David Gleason, Psy.D, completed a dissertation in 1993 entitled Learned Helplessness and the Adjustment to Boarding School that detailed his longitudinal study conducted with 105 new students at three different boarding schools.
Diminished self-esteem and increased depression were prevalent over the course of these students’ first semester. As a group, they experienced greater degrees of “helplessness as they felt were less able to control many features of their new environments.”
Today, Gleason serves as a consultant to a boarding school in Concord, Massachusetts.
As administrative director of student support services at St. Paul’s School during the mid-1990s, Gleason observed that students frequently complained of anxiety and depression.
In subsequent years and at other independent schools, Gleason noticed that high pressure to compete and succeed led many students to substance abuse, eating disorders and cutting/self-injury.
“Alarmingly, the trend has recently shifted to increased suicidal ideation and behavior,” he said.
Gleason now emphasizes that while boarding schools are responsible for maintaining the psychological safety of their students, they are not meant to be mental health clinics.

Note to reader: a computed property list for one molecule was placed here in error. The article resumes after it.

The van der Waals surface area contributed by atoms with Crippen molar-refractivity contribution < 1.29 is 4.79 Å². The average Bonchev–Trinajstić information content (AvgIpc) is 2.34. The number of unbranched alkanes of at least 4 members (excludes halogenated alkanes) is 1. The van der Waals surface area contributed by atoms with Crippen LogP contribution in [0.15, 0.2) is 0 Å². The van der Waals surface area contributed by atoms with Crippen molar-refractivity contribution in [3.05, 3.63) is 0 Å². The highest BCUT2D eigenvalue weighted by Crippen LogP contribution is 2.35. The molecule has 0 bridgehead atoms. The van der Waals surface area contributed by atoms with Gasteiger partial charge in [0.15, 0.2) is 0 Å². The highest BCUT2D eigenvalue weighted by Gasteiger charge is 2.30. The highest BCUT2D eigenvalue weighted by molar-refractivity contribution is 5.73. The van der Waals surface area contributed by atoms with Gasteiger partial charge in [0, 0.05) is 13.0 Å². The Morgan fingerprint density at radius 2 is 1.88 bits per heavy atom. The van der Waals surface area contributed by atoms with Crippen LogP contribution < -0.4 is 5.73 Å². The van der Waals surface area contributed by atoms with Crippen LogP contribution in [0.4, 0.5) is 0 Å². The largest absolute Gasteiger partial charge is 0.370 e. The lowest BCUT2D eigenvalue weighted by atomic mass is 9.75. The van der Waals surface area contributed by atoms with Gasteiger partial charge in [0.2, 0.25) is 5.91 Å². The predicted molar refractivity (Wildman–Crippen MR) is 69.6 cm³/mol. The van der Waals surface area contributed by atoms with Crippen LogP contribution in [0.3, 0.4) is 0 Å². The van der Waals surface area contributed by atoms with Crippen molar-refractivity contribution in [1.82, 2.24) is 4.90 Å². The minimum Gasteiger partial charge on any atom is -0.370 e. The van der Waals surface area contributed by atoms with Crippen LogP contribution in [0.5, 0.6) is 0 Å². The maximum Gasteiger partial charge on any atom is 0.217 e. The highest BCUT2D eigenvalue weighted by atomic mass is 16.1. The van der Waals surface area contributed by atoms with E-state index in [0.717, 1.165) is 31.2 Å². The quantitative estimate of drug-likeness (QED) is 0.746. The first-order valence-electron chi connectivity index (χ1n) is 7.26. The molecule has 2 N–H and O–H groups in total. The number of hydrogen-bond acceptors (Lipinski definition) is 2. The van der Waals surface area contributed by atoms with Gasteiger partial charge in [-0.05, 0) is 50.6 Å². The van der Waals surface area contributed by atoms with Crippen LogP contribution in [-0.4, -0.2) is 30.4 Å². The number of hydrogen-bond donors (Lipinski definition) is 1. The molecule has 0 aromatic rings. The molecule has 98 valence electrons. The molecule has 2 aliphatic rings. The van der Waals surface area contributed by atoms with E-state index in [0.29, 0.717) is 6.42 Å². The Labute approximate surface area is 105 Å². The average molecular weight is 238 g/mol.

Instead, schools should provide short-term, crisis-oriented counseling services so that students can get back on track and resume their academic functioning – the reason they enrolled in their schools in the first place.
If, however, students need more extensive or longer-term psychotherapy, then schools should provide access to local independent mental health providers, and, if necessary, send students home on a “health leave” to focus on getting the care they need so they can – presumably – return to their school in a healthier state.
Regarding residential schools for children with behavioral issues, Ostrander said that the health care system is not responsive to the “increased burden of illness by increasing capacity.”
Phyllis Hanlon has been a regular contributor to New England Psychologist since 1999. As an independent journalist, she has also written for a variety of health, medicine and business consumer and trade publications. She also serves as writer/editor for custom publications.